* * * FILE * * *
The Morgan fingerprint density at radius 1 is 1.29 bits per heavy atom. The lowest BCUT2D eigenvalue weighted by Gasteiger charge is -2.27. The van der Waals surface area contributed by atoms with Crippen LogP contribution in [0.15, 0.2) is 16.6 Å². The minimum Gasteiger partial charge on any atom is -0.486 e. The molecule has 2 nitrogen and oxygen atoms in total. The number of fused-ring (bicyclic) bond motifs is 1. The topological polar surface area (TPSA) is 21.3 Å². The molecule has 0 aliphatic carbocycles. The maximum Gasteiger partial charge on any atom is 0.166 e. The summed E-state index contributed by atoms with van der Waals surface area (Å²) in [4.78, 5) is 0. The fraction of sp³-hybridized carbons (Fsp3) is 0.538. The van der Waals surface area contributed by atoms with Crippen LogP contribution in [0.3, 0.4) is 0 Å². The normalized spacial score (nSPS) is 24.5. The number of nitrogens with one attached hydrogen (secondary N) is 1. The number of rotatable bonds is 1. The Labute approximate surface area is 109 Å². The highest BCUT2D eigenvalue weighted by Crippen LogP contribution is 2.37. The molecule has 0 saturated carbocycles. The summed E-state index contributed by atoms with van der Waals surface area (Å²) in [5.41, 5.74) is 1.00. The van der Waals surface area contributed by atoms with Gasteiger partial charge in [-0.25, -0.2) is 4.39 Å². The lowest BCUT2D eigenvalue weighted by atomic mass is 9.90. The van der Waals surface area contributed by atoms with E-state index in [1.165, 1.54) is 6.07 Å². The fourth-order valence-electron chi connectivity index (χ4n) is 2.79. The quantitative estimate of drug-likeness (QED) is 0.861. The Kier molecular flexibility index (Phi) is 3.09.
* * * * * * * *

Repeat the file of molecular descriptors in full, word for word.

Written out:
The Morgan fingerprint density at radius 1 is 1.29 bits per heavy atom. The lowest BCUT2D eigenvalue weighted by Gasteiger charge is -2.27. The van der Waals surface area contributed by atoms with Crippen LogP contribution in [0.15, 0.2) is 16.6 Å². The minimum Gasteiger partial charge on any atom is -0.486 e. The molecule has 2 nitrogen and oxygen atoms in total. The number of fused-ring (bicyclic) bond motifs is 1. The topological polar surface area (TPSA) is 21.3 Å². The molecule has 0 aliphatic carbocycles. The maximum Gasteiger partial charge on any atom is 0.166 e. The summed E-state index contributed by atoms with van der Waals surface area (Å²) in [4.78, 5) is 0. The fraction of sp³-hybridized carbons (Fsp3) is 0.538. The van der Waals surface area contributed by atoms with Crippen LogP contribution in [0.3, 0.4) is 0 Å². The normalized spacial score (nSPS) is 24.5. The number of nitrogens with one attached hydrogen (secondary N) is 1. The number of rotatable bonds is 1. The Labute approximate surface area is 109 Å². The highest BCUT2D eigenvalue weighted by Crippen LogP contribution is 2.37. The molecule has 0 saturated carbocycles. The summed E-state index contributed by atoms with van der Waals surface area (Å²) in [5.41, 5.74) is 1.00. The van der Waals surface area contributed by atoms with Gasteiger partial charge in [-0.25, -0.2) is 4.39 Å². The lowest BCUT2D eigenvalue weighted by atomic mass is 9.90. The van der Waals surface area contributed by atoms with E-state index in [1.165, 1.54) is 6.07 Å². The fourth-order valence-electron chi connectivity index (χ4n) is 2.79. The quantitative estimate of drug-likeness (QED) is 0.861. The Kier molecular flexibility index (Phi) is 3.09.